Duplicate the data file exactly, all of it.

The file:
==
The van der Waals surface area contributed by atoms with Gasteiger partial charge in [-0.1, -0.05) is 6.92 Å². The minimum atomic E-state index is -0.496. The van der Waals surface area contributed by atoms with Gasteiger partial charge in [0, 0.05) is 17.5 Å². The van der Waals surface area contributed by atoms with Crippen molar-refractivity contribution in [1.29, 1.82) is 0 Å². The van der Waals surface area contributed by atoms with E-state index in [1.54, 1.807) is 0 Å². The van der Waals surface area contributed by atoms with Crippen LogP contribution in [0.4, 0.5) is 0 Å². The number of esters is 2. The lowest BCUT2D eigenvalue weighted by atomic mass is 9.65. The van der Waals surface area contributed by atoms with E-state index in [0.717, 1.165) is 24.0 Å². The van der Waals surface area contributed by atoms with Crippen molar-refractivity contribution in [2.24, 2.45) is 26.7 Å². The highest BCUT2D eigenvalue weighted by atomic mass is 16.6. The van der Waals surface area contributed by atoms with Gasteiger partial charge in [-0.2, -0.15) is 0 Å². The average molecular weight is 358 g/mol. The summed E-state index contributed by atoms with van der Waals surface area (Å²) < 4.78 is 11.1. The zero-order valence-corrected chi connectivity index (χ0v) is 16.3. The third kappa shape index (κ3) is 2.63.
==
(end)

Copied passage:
The van der Waals surface area contributed by atoms with Gasteiger partial charge in [-0.1, -0.05) is 6.92 Å². The minimum atomic E-state index is -0.496. The van der Waals surface area contributed by atoms with Gasteiger partial charge in [0, 0.05) is 17.5 Å². The van der Waals surface area contributed by atoms with Crippen molar-refractivity contribution in [1.29, 1.82) is 0 Å². The van der Waals surface area contributed by atoms with E-state index in [1.54, 1.807) is 0 Å². The van der Waals surface area contributed by atoms with Crippen LogP contribution in [0.4, 0.5) is 0 Å². The number of esters is 2. The lowest BCUT2D eigenvalue weighted by atomic mass is 9.65. The van der Waals surface area contributed by atoms with E-state index in [0.717, 1.165) is 24.0 Å². The van der Waals surface area contributed by atoms with Crippen molar-refractivity contribution in [2.24, 2.45) is 26.7 Å². The highest BCUT2D eigenvalue weighted by atomic mass is 16.6. The van der Waals surface area contributed by atoms with Gasteiger partial charge in [-0.2, -0.15) is 0 Å². The average molecular weight is 358 g/mol. The summed E-state index contributed by atoms with van der Waals surface area (Å²) < 4.78 is 11.1. The zero-order valence-corrected chi connectivity index (χ0v) is 16.3. The third kappa shape index (κ3) is 2.63.